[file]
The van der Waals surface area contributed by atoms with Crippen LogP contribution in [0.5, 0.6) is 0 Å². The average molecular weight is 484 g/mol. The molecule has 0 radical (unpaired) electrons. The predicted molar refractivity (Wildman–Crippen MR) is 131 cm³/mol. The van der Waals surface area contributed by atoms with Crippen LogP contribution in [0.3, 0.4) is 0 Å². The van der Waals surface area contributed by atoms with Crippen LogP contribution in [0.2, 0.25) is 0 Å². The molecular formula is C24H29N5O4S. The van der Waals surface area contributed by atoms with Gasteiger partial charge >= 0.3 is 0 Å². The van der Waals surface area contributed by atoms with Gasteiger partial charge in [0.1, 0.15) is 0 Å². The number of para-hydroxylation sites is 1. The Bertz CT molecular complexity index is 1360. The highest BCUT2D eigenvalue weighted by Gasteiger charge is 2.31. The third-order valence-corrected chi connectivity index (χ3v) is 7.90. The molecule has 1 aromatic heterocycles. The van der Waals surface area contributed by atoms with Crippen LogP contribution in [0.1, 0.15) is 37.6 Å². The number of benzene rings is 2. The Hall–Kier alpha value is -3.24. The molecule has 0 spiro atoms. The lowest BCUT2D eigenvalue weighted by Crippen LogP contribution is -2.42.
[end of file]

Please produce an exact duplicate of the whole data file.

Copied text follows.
The van der Waals surface area contributed by atoms with Crippen LogP contribution in [0.5, 0.6) is 0 Å². The average molecular weight is 484 g/mol. The molecule has 0 radical (unpaired) electrons. The predicted molar refractivity (Wildman–Crippen MR) is 131 cm³/mol. The van der Waals surface area contributed by atoms with Crippen LogP contribution in [0.3, 0.4) is 0 Å². The van der Waals surface area contributed by atoms with Crippen LogP contribution in [0.2, 0.25) is 0 Å². The molecular formula is C24H29N5O4S. The van der Waals surface area contributed by atoms with Gasteiger partial charge >= 0.3 is 0 Å². The van der Waals surface area contributed by atoms with Gasteiger partial charge in [0.1, 0.15) is 0 Å². The number of para-hydroxylation sites is 1. The Bertz CT molecular complexity index is 1360. The highest BCUT2D eigenvalue weighted by Gasteiger charge is 2.31. The third-order valence-corrected chi connectivity index (χ3v) is 7.90. The molecule has 1 aromatic heterocycles. The van der Waals surface area contributed by atoms with Crippen LogP contribution in [0.1, 0.15) is 37.6 Å². The number of benzene rings is 2. The Hall–Kier alpha value is -3.24. The molecule has 0 spiro atoms. The lowest BCUT2D eigenvalue weighted by Crippen LogP contribution is -2.42.